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How Commission Work Can Cause Wage & Hour Claims

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If your work is commission-based, you may find that you have some questions about your wages, and what your employer is required to pay. Commissions can be confusing, but that doesn’t mean that you should be forced to hope for the best when it comes to getting paid. Our Memphis hour and wage attorneys can help you understand what exactly you are owed, and can help you fight back if you discover that your employer hasn’t paid you correctly. Here are some of the issues you may face as a commissioned worker and how they can lead to a wage and hour violation claim.

What Is a Commission?

First, let’s define what we mean by “commission.” A commission is a sum of money paid to an employee upon the completion of a task. This model of wages is common in sales-based jobs to encourage employee productivity. Commissions can be paid in addition to regular wages or instead of a salary.

Do I Work For Free If I Don’t Make a Commission?

If you are a commissioned worker, you still must make the federal minimum wage, according to the Fair Labor Standards Act (FLSA). Tennessee abides by the federal minimum wage, so this means that your employer is obligated to ensure you are paid $7.25 an hour for your work, even if your salary is commission-based.

For example, if your commissions on a slow week average out to $2.50 per hour, your employer must make up the difference to ensure you are paid at least $7.25 an hour. If your commission rate falls below minimum wage, you still are entitled to be paid minimum wage. You do not work for free if your commissions average less than minimum wage at times. If your employer does not make up the difference, you may be able to file a wage and hour claim.

My Employer Won’t Pay My Agreed-Upon Commission

While the FLSA does not require the payment of commissions, that doesn’t mean that you are out of luck. If you had a clear agreement regarding your commission pay, such as a contract, you can take action. First, you should draft a letter to your employer informing them that you are not receiving your promised commissions, as stated in your contract. Our employment law attorneys can help you write and send this notice. If this doesn’t remedy the situation, we can help you pursue your unpaid commissions in court.

Overtime Pay & Commissions

If you are a commissioned employee, and you work more than 40 hours in a period of 7 consecutive days, it is likely that you are entitled to receive overtime pay for your extra hours. Under the FLSA, all non-exempt employees should receive overtime pay for meeting the above requirements.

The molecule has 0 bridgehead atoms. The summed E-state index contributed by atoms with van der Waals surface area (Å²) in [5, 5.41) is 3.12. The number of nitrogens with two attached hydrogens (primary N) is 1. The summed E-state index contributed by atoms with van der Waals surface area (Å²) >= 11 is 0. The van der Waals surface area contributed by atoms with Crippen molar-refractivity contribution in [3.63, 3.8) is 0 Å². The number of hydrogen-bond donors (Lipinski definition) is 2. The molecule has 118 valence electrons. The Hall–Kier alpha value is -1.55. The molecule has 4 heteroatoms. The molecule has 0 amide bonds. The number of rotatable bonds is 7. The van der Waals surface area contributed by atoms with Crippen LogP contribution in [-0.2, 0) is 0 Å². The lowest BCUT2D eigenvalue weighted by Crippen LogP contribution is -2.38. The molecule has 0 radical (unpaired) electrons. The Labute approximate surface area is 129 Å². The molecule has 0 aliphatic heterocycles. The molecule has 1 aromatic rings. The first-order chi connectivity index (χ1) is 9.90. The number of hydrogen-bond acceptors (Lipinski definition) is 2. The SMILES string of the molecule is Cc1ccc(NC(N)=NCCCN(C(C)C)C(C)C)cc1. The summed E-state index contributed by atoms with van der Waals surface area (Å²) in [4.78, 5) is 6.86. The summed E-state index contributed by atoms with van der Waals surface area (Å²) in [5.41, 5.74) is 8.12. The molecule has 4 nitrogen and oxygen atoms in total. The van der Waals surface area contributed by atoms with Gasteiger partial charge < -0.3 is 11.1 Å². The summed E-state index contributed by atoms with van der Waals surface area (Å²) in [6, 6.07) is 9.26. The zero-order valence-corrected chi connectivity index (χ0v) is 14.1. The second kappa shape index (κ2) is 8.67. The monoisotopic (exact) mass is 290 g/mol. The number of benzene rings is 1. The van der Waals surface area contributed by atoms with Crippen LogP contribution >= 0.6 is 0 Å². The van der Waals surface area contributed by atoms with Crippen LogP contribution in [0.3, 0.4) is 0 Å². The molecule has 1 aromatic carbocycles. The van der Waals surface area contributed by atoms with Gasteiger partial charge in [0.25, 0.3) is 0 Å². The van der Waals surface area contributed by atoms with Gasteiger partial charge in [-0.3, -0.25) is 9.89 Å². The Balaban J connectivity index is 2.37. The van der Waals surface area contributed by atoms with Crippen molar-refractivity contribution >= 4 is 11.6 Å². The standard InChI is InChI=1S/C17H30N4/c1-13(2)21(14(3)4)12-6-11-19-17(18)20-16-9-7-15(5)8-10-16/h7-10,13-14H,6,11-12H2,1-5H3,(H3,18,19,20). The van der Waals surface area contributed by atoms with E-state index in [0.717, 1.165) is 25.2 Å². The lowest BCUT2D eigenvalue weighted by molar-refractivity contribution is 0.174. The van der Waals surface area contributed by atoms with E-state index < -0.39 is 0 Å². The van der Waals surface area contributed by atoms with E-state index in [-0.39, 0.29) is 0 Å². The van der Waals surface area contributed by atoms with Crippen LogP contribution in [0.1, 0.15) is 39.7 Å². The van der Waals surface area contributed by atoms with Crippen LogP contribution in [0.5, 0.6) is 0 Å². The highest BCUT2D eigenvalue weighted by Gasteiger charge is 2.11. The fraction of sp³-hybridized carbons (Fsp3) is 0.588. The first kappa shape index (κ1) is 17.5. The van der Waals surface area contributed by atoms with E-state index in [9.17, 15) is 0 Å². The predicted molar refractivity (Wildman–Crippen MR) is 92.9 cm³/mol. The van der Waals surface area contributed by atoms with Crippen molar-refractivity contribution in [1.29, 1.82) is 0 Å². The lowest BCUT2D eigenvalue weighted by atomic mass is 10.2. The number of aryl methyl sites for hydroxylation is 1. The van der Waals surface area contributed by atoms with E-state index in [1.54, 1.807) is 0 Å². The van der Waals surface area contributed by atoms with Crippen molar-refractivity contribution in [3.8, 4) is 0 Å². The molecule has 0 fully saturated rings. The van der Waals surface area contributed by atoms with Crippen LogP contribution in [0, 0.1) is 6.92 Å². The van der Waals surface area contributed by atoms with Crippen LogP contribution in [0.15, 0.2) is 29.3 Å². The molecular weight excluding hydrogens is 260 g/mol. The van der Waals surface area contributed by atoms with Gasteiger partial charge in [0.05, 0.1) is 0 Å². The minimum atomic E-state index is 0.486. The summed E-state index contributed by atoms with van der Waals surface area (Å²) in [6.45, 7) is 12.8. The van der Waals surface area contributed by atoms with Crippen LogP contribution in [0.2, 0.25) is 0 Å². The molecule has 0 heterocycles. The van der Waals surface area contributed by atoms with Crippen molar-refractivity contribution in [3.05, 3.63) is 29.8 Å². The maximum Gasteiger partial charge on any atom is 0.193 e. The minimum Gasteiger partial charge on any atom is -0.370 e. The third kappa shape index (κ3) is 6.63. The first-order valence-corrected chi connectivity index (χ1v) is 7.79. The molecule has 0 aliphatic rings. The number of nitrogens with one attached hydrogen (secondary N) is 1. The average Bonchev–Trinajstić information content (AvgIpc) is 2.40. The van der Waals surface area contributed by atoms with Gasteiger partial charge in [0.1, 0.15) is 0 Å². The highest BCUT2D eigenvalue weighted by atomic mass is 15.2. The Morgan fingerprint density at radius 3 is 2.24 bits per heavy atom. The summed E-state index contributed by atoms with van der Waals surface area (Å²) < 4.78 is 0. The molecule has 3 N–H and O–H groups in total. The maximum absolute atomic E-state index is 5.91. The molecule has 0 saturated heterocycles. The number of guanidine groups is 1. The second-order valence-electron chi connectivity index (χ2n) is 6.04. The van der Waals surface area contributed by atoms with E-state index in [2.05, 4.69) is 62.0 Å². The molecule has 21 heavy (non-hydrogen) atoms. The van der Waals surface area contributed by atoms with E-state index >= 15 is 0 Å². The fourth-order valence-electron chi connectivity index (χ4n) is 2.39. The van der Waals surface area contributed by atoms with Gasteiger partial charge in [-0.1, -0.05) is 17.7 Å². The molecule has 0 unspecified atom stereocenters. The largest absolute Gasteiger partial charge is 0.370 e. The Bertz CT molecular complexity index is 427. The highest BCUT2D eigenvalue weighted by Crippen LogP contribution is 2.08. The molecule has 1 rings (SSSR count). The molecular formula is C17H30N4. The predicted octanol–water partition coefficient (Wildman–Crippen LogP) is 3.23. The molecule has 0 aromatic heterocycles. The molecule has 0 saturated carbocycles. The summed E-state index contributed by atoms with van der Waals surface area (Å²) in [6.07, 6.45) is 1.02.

Exempt employees may include:

  • Executives
  • Specialized or creative professionals
  • Administrators
  • Outside salespersons (such as an independent contractor)
  • Those whose regular pay rate is more than 1.5 times the minimum wage
  • Those whose commissions are more than half their earnings

If none of the above situations apply to you, but you aren’t receiving overtime pay, you may be able to file an unpaid overtime pay claim. Discuss your case with our employment lawyers to learn more.

What Can I Do?

If you aren’t receiving the ages you are owed, whether it is an unpaid minimum wage or unpaid overtime wages, there are several legal options available to you. Our Memphis employment law attorneys can help you file a claim with the Tennessee Department of Labor and Workforce Development Division of Labor Standards. The Division can help you to resolve the issue with your employer. If they are unable to do so, however, they will refer you to court, so you can pursue a lawsuit against your employer.

With more than 100 years of collective experience, Donati Law, PLLC is dedicated to fighting for the rights of employees. We devote a large portion of our practice to assisting employees with their wage and hour violation claims, so we have the knowledge and proven skill to take on your case. Our Memphis employment law attorneys can help you gain justice and your rightful pay.

Discuss your case with our team today. Contact our firm by calling (901) 209-5500.

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